Tue July 31 09:50 am 2018 in categories Product news, Company news
Enjoy safe summer driving: Top tips to prevent a tyre puncture
The risk of a puncture is present all year long, but you can prevent it or limit the damage if it strikes. It all starts with correct preparation. Punctures are the most common type of tyre failure. Typical causes of punctures include nails, screws and crushed stone.
“You should be especially careful when driving through areas of construction: you may encounter sharp pieces of crushed stone that can easily cause punctures. In wet weather, in particular, sharp rock pieces can cut through the tyre like a hot knife through butter and penetrate the steel belts”, says Martin Dražík, Product Manager of Nokian Tyres.
Low tyre pressure will also increase the risk of sidewall damages. For example, when driving into a kerb at low pressure, the tyre can easily hit the rim, breaking the sidewall. “When pressures are too low, the tyre will flex more and the sidewall will be more susceptible to damage when hitting obstacles. If this happens, the tyre can no longer be saved: repairing passenger car tyres with sidewall damage is neither safe nor recommended”, explains M. Dražík.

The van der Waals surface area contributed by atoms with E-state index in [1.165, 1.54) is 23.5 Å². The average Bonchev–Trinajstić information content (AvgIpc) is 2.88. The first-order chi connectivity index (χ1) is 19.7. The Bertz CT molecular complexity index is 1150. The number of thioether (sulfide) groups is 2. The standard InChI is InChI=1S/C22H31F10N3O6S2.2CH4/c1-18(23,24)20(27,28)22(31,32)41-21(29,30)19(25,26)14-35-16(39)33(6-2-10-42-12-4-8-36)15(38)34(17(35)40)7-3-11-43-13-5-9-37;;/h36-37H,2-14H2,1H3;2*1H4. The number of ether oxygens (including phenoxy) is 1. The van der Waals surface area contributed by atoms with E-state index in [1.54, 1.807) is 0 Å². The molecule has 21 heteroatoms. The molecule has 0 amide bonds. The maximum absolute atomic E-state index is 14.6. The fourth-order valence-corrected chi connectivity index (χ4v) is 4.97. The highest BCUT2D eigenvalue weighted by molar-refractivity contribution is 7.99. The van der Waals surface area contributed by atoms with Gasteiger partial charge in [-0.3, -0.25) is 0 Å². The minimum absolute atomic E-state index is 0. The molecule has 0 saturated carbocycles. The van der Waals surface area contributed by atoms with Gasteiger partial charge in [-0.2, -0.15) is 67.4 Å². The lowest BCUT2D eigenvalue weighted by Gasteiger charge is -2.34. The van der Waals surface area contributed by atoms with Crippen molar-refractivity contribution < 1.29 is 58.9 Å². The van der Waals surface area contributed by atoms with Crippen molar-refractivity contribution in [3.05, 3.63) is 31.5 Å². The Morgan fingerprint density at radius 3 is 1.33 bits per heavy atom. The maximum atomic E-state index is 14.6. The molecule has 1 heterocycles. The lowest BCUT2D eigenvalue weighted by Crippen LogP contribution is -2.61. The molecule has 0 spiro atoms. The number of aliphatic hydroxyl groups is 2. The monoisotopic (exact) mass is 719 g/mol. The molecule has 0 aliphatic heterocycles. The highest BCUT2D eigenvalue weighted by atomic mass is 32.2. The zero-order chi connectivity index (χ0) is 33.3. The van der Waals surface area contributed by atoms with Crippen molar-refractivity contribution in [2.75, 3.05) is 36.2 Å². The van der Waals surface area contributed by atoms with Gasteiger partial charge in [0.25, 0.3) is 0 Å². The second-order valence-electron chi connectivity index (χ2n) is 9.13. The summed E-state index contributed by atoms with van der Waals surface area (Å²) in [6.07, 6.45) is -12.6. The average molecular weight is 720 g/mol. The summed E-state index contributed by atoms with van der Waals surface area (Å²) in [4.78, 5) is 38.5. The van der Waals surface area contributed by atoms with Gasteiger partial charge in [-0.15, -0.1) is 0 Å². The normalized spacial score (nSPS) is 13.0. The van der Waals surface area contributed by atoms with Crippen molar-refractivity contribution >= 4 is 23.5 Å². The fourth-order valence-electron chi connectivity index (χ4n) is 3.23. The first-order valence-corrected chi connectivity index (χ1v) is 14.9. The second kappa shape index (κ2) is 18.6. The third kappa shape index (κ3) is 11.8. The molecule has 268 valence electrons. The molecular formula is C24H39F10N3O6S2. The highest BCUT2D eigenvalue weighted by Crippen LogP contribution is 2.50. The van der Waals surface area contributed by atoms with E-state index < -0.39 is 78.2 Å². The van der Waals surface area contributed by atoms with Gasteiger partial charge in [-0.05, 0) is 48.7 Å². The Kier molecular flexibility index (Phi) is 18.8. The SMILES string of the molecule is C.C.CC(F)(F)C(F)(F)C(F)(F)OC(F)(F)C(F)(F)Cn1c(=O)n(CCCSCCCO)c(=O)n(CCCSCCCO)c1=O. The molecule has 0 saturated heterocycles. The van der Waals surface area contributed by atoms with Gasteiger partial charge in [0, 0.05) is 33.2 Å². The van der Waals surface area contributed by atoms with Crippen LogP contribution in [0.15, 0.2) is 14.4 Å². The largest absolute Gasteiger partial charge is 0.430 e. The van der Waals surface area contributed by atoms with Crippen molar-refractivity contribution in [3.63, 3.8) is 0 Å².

The fact that punctures are nothing out of the ordinary is also seen in the results of the latest survey* by Nokian Tyres among European drivers. Over a five-year period, roughly 40% of drivers in nearly all monitored countries experienced a punctured tyre on their car once or twice. Tyre punctures are the least common in Germany, where 69% of drivers have not undergone any puncture over the course of five years.
How to prevent punctures
Punctures cannot be completely avoided. However, they can be prevented and the damage can be mitigated. In addition to careful driving, good pressure management is very important. Late-model cars have TPMS (Tyre Pressure Monitoring System), which monitors tyre pressure and gives an alarm when it falls. If your car does not have TMPS, you should check your tyre pressures once every three weeks.